It’s a rule of thumb that every athlete should have proper and well-balanced nutrition. Paradoxically, the Journal of the International Society of Sports Nutrition stated that healthy athletes also experience micronutrient deficiencies due to overtraining and excessive perspiration.
There are specific micronutrients that greatly influence maximal strength, musculoskeletal structure and function, muscle and cell recovery, and overall athletic performance. The following are the most common essential micronutrients among the physically fit crowd.
Calcium is among the essential electrolytes for athletes. Depending on gender and age, the recommended daily consumption of calcium should be around 1000-1500 mg, which is taken from either dairy food or supplements.
Even so, in one survey, many male and female athletes aged 7-50 are still not consuming enough calcium. Calcium deficiency leads to muscle cramps, muscle spasms that affect skills like coordination and speed, slow muscular recovery, and microfractures.
Working out for more than seven hours a week is risky for female athletes. When women indulge in excessive training, a hormonal decline may happen that can comprise regular menstruation and bone formation. That’s why female athletes should pay attention to calcium intake.
In the sports community, the supplementation of multivitamins for men and women is a must. For example, B vitamins are needed for energy production and tissue repair. Antioxidants like vitamins E and C are necessary to protect and prevent your body’s cells from damage, as well. Vitamin D is also needed for successful calcium absorption.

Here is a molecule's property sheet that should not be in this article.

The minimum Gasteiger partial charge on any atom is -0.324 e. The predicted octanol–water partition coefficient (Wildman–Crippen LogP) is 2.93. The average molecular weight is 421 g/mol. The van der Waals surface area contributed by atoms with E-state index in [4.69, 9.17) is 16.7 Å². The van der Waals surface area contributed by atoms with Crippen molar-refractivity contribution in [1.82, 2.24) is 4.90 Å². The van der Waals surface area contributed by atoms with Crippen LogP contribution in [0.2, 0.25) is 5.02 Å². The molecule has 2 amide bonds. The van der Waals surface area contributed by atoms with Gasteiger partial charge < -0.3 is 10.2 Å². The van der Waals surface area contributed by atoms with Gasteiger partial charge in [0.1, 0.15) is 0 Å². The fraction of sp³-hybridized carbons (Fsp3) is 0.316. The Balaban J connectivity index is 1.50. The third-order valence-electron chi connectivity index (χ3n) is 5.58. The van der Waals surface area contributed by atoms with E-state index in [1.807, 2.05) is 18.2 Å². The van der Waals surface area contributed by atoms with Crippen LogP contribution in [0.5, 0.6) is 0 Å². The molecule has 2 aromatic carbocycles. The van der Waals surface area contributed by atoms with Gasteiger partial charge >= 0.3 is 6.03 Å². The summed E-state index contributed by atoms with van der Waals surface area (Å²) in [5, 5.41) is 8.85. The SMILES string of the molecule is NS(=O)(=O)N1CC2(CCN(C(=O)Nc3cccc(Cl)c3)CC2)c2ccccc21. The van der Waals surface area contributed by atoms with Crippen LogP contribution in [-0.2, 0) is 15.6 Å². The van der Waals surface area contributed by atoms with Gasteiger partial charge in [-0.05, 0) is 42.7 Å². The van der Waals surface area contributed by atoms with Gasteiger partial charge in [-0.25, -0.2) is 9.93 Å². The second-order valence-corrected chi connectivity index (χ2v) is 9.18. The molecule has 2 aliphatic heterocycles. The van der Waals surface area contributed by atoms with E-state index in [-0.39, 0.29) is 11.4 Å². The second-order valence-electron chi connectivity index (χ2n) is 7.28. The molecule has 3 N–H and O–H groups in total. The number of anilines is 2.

B-vitamin has roles in producing the energy needed for any movement. These include thiamin (B1), riboflavin (B2), niacin (B3), pantothenic acid (B5), pyridoxine (B6), folate (B9) or cobalamin (B12), These vitamins process protein and fat, as well as break down carbs into glucose for energy.
Folate and B12 have essential roles in DNA synthesis, muscle repair, and red blood cell production, as well. Therefore, endurance athletes have to keep a sufficient amount of these vitamins.
Studies show that vitamin D deficiency is associated with muscle and skeletal weakness. As an athlete, this musculoskeletal disorder is the last thing we should do. Vitamin D is crucial for a player’s general preparedness as it’s needed for calcium absorption that supports bone health, as well as inflammatory modulation, and optimization of muscle strength.
Despite the idea that vitamin D is essential in one’s musculoskeletal structure and function, still, there are many athletes who are vitamin D deficient. One research has shown that several athletes are low in vitamin D, which is the common cause of their bone fractures and the injury called sports hernia.
According to the Institute of Medicine (IOM), the recommended dietary allowance (RDA) of vitamin D for athletes aged 70 and below is 600 IU or 15 micrograms daily. Vitamin D can be consumed from fatty fish, beef liver, dairy products, and other foods that are fortified with the said vitamin.